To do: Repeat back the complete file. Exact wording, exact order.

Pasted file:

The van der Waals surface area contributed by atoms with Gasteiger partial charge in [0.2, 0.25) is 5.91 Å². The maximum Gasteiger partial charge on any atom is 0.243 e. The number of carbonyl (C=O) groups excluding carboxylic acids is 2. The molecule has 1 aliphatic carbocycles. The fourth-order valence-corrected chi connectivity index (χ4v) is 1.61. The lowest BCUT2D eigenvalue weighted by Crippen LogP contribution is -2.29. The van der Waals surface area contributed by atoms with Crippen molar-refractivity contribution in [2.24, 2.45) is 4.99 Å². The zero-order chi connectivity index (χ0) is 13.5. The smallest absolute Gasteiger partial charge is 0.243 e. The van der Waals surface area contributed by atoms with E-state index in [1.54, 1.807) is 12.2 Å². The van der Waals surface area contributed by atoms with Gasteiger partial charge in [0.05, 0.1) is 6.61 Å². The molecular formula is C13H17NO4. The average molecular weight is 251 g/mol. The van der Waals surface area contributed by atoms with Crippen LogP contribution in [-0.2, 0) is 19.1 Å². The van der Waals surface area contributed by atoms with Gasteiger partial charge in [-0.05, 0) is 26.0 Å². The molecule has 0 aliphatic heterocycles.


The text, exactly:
The van der Waals surface area contributed by atoms with Gasteiger partial charge in [0.2, 0.25) is 5.91 Å². The maximum Gasteiger partial charge on any atom is 0.243 e. The number of carbonyl (C=O) groups excluding carboxylic acids is 2. The molecule has 1 aliphatic carbocycles. The fourth-order valence-corrected chi connectivity index (χ4v) is 1.61. The lowest BCUT2D eigenvalue weighted by Crippen LogP contribution is -2.29. The van der Waals surface area contributed by atoms with Crippen molar-refractivity contribution in [2.24, 2.45) is 4.99 Å². The zero-order chi connectivity index (χ0) is 13.5. The smallest absolute Gasteiger partial charge is 0.243 e. The van der Waals surface area contributed by atoms with E-state index in [1.54, 1.807) is 12.2 Å². The van der Waals surface area contributed by atoms with Gasteiger partial charge in [0.05, 0.1) is 6.61 Å². The molecular formula is C13H17NO4. The average molecular weight is 251 g/mol. The van der Waals surface area contributed by atoms with Crippen LogP contribution in [-0.2, 0) is 19.1 Å². The van der Waals surface area contributed by atoms with Gasteiger partial charge in [-0.05, 0) is 26.0 Å². The molecule has 0 aliphatic heterocycles.